IT HAS been the traditional home of Fort William shinty club for years, and one of the most spectacular sporting venues in Britain, but An Aird Stadium could soon disappear if a major development near Loch Linnhe wins council approval.
The park, the venue for last year's televised Camanachd Cup final and home to the Lochaber Highland Games, has been included within the boundaries of a 92-acre Waterfront Development Plan currently lodged with Highland Council. If planning officials give the green light to the hotel, leisure and retail complex, Camanachd Cup holders Fort William may have to relinquish the park and An Aird itself could soon be engulfed by steel and concrete.
With Ben Nevis lurking above, the ground has hosted shinty/hurling internationals with Ireland and countless other major showcases. It is due to house next year's international. Lochaber Highland Games were held there last Saturday, possibly for the last time as it transpires now.
Finlay Finlayson of the development company, Fort William Waterfront Ltd, has indicated a supermarket would be the likeliest construction on the site, if it meets council planning criteria.
Council officials have now requested more information from the developer and Susan Poole, principal planner for Highland Council in Fort William, said it was impossible to prejudge what any outcome of the application might be as the project agents had not yet supplied sufficient information.
She confirmed the shinty park was within the drafted plan, but also stressed the Council had outlined its own vision for a similar development of the waterfront area which did not include An Aird stadium. The fact that the prime land on which An Aird rests would come within the radar of covetous developers at some point is no secret.
Certainly not to the shinty club, who have once before feared being moved to an unpopular site near Lochaber High School, and have now entered into an agreement with a developer to maximise their chances of a new home and suitable location.
Fort hold a lengthy lease on An Aird, but the park itself is owned and maintained by Highland Council. The club have brokered an arrangement worth 10,000 per annum with one developer to guarantee they will not negotiate with a rival company.
As part of the handshake, the developer, which also has connections with Kingussie Shinty Club, has promised to re-house Fort William in a state-of-the-art new stadium off-site, if the waterfront plan is passed.
The shinty club chairman Richard Gall told Scotland on Sunday: "It is in the hands of the relevant people . All I can say is that we are not moving unless we are shifted. If the Council decide to sell, we don't want to be moved out to somewhere outwith the boundaries of Fort William town itself, as was mentioned before with a site out near Lochaber High School." Gall stressed the matter would be for the membership of the club to decide, if planners approved the development. It could prove a prescient move by the Fort committee, however, to negotiate a 'sponsorship' with the developer.
A source close to the club revealed that, with the matter now advancing, they had at least secure its interests in the knowledge a new ground would be provided, even if the location was uncertain.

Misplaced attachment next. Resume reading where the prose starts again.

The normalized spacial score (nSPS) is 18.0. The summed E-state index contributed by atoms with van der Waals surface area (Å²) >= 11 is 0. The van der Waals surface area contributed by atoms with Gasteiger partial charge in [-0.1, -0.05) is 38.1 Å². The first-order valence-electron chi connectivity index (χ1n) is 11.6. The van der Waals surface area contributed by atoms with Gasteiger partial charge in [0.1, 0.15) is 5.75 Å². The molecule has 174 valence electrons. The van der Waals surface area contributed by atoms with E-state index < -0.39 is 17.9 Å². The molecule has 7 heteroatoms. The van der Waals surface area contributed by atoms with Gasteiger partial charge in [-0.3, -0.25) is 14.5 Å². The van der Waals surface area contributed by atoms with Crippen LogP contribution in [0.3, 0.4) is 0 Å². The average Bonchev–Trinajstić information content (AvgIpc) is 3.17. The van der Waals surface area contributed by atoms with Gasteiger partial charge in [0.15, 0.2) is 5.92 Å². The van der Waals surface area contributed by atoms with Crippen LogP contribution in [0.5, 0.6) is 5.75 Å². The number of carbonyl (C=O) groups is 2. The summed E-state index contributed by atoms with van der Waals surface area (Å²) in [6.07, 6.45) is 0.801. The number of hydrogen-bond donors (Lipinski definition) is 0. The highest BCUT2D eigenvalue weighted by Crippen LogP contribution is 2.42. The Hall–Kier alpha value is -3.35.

An Aird has also had its share of problems this season, although the club would find it a wrench to leave. The pitch has suffered serious deterioration, with muddy, threadbare goalmouths and rabbits overrunning parts of the ground. Back in April, Fort were forced to switch a televised MacTavish Cup clash with Lochcarron to the Dell in Kingussie after it was discovered rabbits had nibbled their way through the grass and left droppings everywhere.
Drainage on the field is poor and away teams have also complained to Fort William about the antiquated state of the showers. The tossing of cabers on the same park by contestants in the Highland Games caused team manager, Dave Stafford, to describe the pitch as a "disgrace".
He also likened the goal areas after wet weather, frequent in this part of the west Highlands, to "12 inches of mud".
Council chiefs have held regular briefings with club officials about the condition of the park but have made it clear they do not have the cash within the current budget round to improve the surface. But ultimately, it could prove beneficial to them - if there was a purpose-built sports stadium within the town which they could access for community events on a rental basis.
In another, totally unrelated, development, it has emerged that the headquarters of shinty's ruling body, the Camanachd Association, could be moved lock, stock and barrel, from Fort William to Inverness.
The association announced recently they were looking to move from their existing office at Queen Anne House. Since then, they have kept the likely new destination close to their chests. Now, in a week when Newtonmore secretary Ian Gibson has been appointed acting chief executive, it has been learned the Highland capital is the favoured location.
The sport looks set to play a key role in Highland Year of Culture 2007 and the centenary Camanachd Cup final next year is to be staged in Inverness as part of the cultural celebration. Principal financial backers, the Tulloch Group, also have their offices in the city and locating close to the construction giant could potentially lead to future co-operation with Inverness Caledonian Thistle Football Club.
Tulloch Group built Caledonian Stadium and have an influential presence on the SPL side's board. There were rumours the Camanachd Association may rent an office in the football stadium, but that has been officially denied.